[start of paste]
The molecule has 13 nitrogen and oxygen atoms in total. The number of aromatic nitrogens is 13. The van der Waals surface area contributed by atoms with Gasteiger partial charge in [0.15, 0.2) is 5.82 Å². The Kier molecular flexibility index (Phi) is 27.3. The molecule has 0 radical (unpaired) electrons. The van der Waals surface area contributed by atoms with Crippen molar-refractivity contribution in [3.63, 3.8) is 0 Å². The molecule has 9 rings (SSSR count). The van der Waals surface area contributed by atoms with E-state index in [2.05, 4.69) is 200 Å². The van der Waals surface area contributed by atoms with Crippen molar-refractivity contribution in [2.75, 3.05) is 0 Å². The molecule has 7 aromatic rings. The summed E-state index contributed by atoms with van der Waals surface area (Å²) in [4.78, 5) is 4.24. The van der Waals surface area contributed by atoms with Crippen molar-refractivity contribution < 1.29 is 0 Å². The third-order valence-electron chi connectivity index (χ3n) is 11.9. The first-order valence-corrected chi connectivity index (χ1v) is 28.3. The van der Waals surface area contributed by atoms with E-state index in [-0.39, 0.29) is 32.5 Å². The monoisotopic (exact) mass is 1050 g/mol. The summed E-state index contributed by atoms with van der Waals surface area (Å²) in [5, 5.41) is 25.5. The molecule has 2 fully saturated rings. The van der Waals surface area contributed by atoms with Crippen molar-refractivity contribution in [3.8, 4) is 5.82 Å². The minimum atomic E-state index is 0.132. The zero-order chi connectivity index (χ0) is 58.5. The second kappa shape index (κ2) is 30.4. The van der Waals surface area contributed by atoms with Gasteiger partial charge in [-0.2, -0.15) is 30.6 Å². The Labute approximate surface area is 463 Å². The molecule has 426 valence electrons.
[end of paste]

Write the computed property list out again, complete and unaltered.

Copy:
The molecule has 13 nitrogen and oxygen atoms in total. The number of aromatic nitrogens is 13. The van der Waals surface area contributed by atoms with Gasteiger partial charge in [0.15, 0.2) is 5.82 Å². The Kier molecular flexibility index (Phi) is 27.3. The molecule has 0 radical (unpaired) electrons. The van der Waals surface area contributed by atoms with Crippen molar-refractivity contribution in [3.63, 3.8) is 0 Å². The molecule has 9 rings (SSSR count). The van der Waals surface area contributed by atoms with E-state index in [2.05, 4.69) is 200 Å². The van der Waals surface area contributed by atoms with Crippen molar-refractivity contribution in [2.75, 3.05) is 0 Å². The molecule has 7 aromatic rings. The summed E-state index contributed by atoms with van der Waals surface area (Å²) in [4.78, 5) is 4.24. The van der Waals surface area contributed by atoms with Crippen molar-refractivity contribution < 1.29 is 0 Å². The third-order valence-electron chi connectivity index (χ3n) is 11.9. The first-order valence-corrected chi connectivity index (χ1v) is 28.3. The van der Waals surface area contributed by atoms with E-state index in [-0.39, 0.29) is 32.5 Å². The monoisotopic (exact) mass is 1050 g/mol. The summed E-state index contributed by atoms with van der Waals surface area (Å²) in [5, 5.41) is 25.5. The molecule has 2 fully saturated rings. The van der Waals surface area contributed by atoms with Crippen molar-refractivity contribution in [3.8, 4) is 5.82 Å². The minimum atomic E-state index is 0.132. The zero-order chi connectivity index (χ0) is 58.5. The second kappa shape index (κ2) is 30.4. The van der Waals surface area contributed by atoms with Gasteiger partial charge in [-0.2, -0.15) is 30.6 Å². The Labute approximate surface area is 463 Å². The molecule has 426 valence electrons.